Aug. 22, 1998--Well, the U.S. has done it again--gone and bombed and
killed some more dark skinned people in third world countries. Well, I
guess somebody had to pay for those embassies. (D'ja ever notice how
they never bomb white, Yurpean folks, though?) Our broadcast today
features sound recorded at yesterday's protest at Powell and Market
Streets against Clinton's latest (premature, some pundits are saying)
Sometime during the blur of news footage of events of the past
couple of days there appeared an image on my TV screen of a protest in
The Sudan. The image didn't last much longer than the blink of an eye,
but it appeared to be a huge protest. Maybe hundreds of thousands of
people. One person in that crowd was holding a sign that caught my eye.
It was a hand lettered sign written in English: "No war for Monica," it
said. Those people over there in The Sudan are smart. They know what's
going on. They know why they were bombed.
Unfortunately, the same can not be said overall of our people.
Why? As the news coverage of the U.S. attacks continued, commentator
after commentator came on and raised the "Wag the Dog"
analogy--expressly in order to dismiss it, saying it couldn't possibly
be true. It used to be called brainwashing.
People were also raising the "Wag the Dog" analogy at Powell and
Market Streets--only there they were not dismissing it. Problem is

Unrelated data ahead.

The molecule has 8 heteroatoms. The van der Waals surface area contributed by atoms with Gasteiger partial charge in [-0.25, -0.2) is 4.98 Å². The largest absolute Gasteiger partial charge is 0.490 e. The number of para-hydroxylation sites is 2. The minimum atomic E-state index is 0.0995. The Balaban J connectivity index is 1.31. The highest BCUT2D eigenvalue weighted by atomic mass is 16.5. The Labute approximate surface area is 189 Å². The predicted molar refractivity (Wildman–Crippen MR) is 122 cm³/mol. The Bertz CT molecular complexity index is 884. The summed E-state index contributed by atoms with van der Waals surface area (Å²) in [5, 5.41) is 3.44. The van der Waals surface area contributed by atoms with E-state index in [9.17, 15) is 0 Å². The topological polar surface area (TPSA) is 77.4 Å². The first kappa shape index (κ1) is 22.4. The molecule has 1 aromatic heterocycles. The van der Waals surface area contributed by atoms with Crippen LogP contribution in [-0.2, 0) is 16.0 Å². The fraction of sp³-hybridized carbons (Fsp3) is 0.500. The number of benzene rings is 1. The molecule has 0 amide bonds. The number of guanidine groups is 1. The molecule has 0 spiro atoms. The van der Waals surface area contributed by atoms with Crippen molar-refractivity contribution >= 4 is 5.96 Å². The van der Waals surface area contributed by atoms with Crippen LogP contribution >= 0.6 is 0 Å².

those people weren't allowed to speak on TV. They did have their say on
the radio, however--on our station at any rate.
In between segments we play some music. Mojo Nixon sings "Burn
Down the Malls."
This broadcast is on a Saturday afternoon, in broad daylight. No
other reason than that things just worked out that way and the group
decided to. But it does feel strange to not be setting up and breaking
down the equipment by flashlight. We are broadcasting at 93.7 MHz,
which is the frequency which had been used by San Francisco Liberation
Radio before they went off the air in June. When and if SFLR goes back
on the air we will vacate this frequency.
Perhaps we will build an AM transmitter set for 810 KHz and begin
jamming KGO. KGO is a member station of the National Association of
Broadcasters. The NAB has declared war on micro radio. No ifs, ands,
or buts. It has. It filed an amicus brief in support of the FCC's
enforcement measures against Free Radio Berkeley several years ago. It
cheered last November when the FCC carried out S.W.A.T. raids against
three micro stations in Tampa, Florida--and again this past June after
the Wilken decision.
Perhaps people should simply start jamming NAB member stations
wherever they are across the country. A micro transmitter wouldn't be
capable of jamming a station as powerful as KGO for more than a block or
two in area. However, if thousands of us started doing this all over
the country, we could create a hell of a lot of interference. "We can't
allow micro radio because it will create chaos on the airwaves!" This
is the mantra the FCC and the NAB have been repeating for five years.
If they continue to attack micro radio stations maybe we should
really give them chaos on the airwaves--this, at any rate, is what a lot
of really angry people in the micro radio movement are saying today in
the wake of all these raids and court decisions. (Funny how the raids
"over there" sort of parallel the ones here.) Unfortunately, it may not
come to that. Why? Maybe because we're just too polite. Or maybe we
lack the killer instinct possessed by those who run corporations.
For now, though, it's time to say goodby. This is Full Moon Radio
signing off, but stay tuned--we'll be back. And in the meantime--burn
down the malls.